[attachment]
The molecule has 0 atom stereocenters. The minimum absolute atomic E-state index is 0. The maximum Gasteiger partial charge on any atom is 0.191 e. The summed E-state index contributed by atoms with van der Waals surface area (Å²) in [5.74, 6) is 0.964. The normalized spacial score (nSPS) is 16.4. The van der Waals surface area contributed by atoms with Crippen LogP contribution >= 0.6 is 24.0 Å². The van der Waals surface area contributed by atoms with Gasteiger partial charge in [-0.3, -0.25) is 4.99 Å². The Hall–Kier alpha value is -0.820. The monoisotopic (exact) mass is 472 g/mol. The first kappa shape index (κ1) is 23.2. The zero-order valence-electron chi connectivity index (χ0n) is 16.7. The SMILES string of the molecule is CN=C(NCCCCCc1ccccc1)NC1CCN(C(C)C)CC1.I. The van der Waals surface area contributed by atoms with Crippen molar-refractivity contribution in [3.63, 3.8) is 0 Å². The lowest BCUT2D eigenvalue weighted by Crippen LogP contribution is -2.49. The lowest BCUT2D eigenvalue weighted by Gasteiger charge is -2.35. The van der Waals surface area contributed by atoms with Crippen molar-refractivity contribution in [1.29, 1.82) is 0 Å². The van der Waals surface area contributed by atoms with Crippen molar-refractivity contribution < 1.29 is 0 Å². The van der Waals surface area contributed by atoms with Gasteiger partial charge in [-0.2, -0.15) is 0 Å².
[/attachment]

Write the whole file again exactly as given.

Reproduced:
The molecule has 0 atom stereocenters. The minimum absolute atomic E-state index is 0. The maximum Gasteiger partial charge on any atom is 0.191 e. The summed E-state index contributed by atoms with van der Waals surface area (Å²) in [5.74, 6) is 0.964. The normalized spacial score (nSPS) is 16.4. The van der Waals surface area contributed by atoms with Crippen LogP contribution >= 0.6 is 24.0 Å². The van der Waals surface area contributed by atoms with Gasteiger partial charge in [-0.3, -0.25) is 4.99 Å². The Hall–Kier alpha value is -0.820. The monoisotopic (exact) mass is 472 g/mol. The first kappa shape index (κ1) is 23.2. The zero-order valence-electron chi connectivity index (χ0n) is 16.7. The SMILES string of the molecule is CN=C(NCCCCCc1ccccc1)NC1CCN(C(C)C)CC1.I. The van der Waals surface area contributed by atoms with Crippen molar-refractivity contribution in [3.63, 3.8) is 0 Å². The lowest BCUT2D eigenvalue weighted by Crippen LogP contribution is -2.49. The lowest BCUT2D eigenvalue weighted by Gasteiger charge is -2.35. The van der Waals surface area contributed by atoms with Crippen molar-refractivity contribution in [1.29, 1.82) is 0 Å². The van der Waals surface area contributed by atoms with Crippen molar-refractivity contribution < 1.29 is 0 Å². The van der Waals surface area contributed by atoms with Gasteiger partial charge in [-0.2, -0.15) is 0 Å².